Alternative offices: how working from the pub might work for some
Bored of working from home but still don’t want to commute to the office? It might be time to embrace ‘third spaces’ such as pubs, restaurants and hotels. But knowing how to make best use of these alternative workspaces is key to a productive day’s work
Pre-pandemic, if someone on a team had said they were working from the pub they would likely have been met with a derisive “working hard or hardly working?” But now, with many businesses accepting some form of remote working for office-based roles, options for people to swap working from home to working near home are on the rise, as the so-called ‘third space’ becomes more appealing.
Indeed, remote employees who spend time working outside the home in spaces such as cafés, pubs, restaurants, hotels, libraries and even museums are said to be more productive and motivated than those who work exclusively from home. That is according to recent research by the City, University of London Business School and Goldsmiths, University of London, which included interviews with people working remotely in 38 varied locations. The study revealed that third-space working plays a key societal role by providing potentially isolated remote workers with the health and wellbeing benefits of office-based socialising, as well as helping to create a sense of belonging and identity.
But before we all start plugging in our laptops at our local pub, we might benefit from learning some new rules of engagement to ensure that remote workers get the most out of their new working environment.
Socialise and network
Don’t underestimate the power of building a strong rapport with the staff at your chosen venue or striking up a conversation with fellow remote workers. Little things like introducing yourself to your server or inviting other ‘co-workers’ for a coffee or lunch, could open the door to future business collaborations.
“Make sure the host knows who you are, what your business is and what you do, in a way that isn’t pushy, so they can introduce you to other people,” advises Benjamin Carew, co-founder of Othership, a subscription platform that allows members to pre-book work-friendly, free third spaces like hotel bars and restaurants, as well as more traditional co-working spaces. “You might need to find a tech developer or a copywriter, and a good host will be able to connect you with any relevant people they have come across in their space,” he adds.
The social approach has certainly worked for Ellen Cole, who runs Little Seed, a PR and marketing consultancy based in York. “I met one of my longest-standing clients in a café. We’d sat working near each other for two weeks before starting up a conversation that resulted in us being able to help one another,” she explains.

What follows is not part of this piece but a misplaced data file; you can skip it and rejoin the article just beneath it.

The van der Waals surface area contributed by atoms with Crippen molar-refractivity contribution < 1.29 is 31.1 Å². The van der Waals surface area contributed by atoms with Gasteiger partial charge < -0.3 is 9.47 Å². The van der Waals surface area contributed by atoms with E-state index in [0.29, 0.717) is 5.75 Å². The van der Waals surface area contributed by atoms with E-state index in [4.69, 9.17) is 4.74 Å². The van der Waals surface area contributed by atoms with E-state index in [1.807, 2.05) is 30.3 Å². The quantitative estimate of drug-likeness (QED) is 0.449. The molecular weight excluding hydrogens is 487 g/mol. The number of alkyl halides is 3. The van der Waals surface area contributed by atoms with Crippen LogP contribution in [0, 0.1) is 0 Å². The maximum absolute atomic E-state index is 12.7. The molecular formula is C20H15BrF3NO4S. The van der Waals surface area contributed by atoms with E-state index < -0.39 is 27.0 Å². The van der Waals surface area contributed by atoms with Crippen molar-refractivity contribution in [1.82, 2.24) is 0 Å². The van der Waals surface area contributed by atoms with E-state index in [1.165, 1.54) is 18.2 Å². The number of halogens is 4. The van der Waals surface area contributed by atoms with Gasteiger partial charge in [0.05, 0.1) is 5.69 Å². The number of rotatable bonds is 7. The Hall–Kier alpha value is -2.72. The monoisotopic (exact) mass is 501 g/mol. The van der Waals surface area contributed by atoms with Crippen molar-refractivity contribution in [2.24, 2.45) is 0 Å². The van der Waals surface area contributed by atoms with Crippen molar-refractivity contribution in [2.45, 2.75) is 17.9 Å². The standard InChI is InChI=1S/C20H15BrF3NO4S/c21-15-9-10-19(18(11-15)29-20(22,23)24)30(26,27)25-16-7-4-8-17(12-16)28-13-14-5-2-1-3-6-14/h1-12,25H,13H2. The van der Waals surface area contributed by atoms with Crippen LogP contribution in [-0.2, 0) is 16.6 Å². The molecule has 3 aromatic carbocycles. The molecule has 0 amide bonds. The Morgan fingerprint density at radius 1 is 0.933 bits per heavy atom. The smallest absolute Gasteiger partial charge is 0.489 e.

Choose your space carefully
Working from your favourite pub, restaurant or hotel might sound much more inviting than yet another day in your spare room, but it pays to research the location first. For example, a pub or restaurant with a private dining room that might not see much leisure traffic mid-week would make for a more conducive workspace than propping up the bar with your laptop at a less work-friendly venue.
The White Horse pub in Wembley Park, London, for example, has recently upgraded its interiors with private rooms, quiet spaces, laptop charging points, strong Wi-Fi and new lunch deals to entice remote-working professionals out of the thousands of flats that surround it. If there is a match on at Wembley, however, you’ll struggle to be heard on your Zoom meeting, so it’s worth being aware of who else is likely to venture to the pub on a certain day.
“l contact venues beforehand to see if it’s possible to work there and to get more information, such as if they have good Wi-Fi and if there is a particular spot where they would like me to sit,” says Little Seed’s Cole.
To buy or not to buy?
Is it acceptable to claim a table at your favourite café and nurse a single flat white and a glass of tap water while you work all day? No, says Cole, who makes a point to buy refreshments throughout the day when working from a third space.
But The White Horse’s general manager Sinead Murphy says she’d never turn away someone who just wants to work. “They could come back on Saturday night with 10 friends. The more people that come in and have a great experience [the better]. It’s like free advertising,” she says.
Murphy has, however, introduced ‘home-from-home’ promotions such as all-day unlimited tea and coffee for working customers who buy lunch, making the question of how much consumption your workspace is worth easier to answer. Venues and managers may vary in what spend they expect from remote-working customers, so again, research is key to avoid being snubbed by staff for not splashing the cash.
“One hotel got really fed up with people working from there and spending no money, but the problem was it was trying to charge £20 for lunch. So, the hotel decided to introduce a £20-a-day package that included workspace. A lot of hotels have migrated over to this model, so don’t just expect to go and work anywhere for free,” warns Othership’s Carew.
Ideal places to work outside the home are evolving beyond the stereotype of sitting in a café. Indeed, Carew believes that cafés are relatively poor working spaces – they are often noisy, there’s a lot of footfall and many café owners want to maintain a high turnover of tables.
Our rules of engagement on making the most of third spaces could make working near home – or, in fact, from anywhere — a win-win situation for everyone. Employees still get to skip the commute and work flexibly in an environment of their choice, while companies save on office rent and can build morale and culture through the third spaces they encourage. And, together, they’re providing a much-needed boost to independent businesses – and that’s perhaps the most exciting and important part of working from third spaces.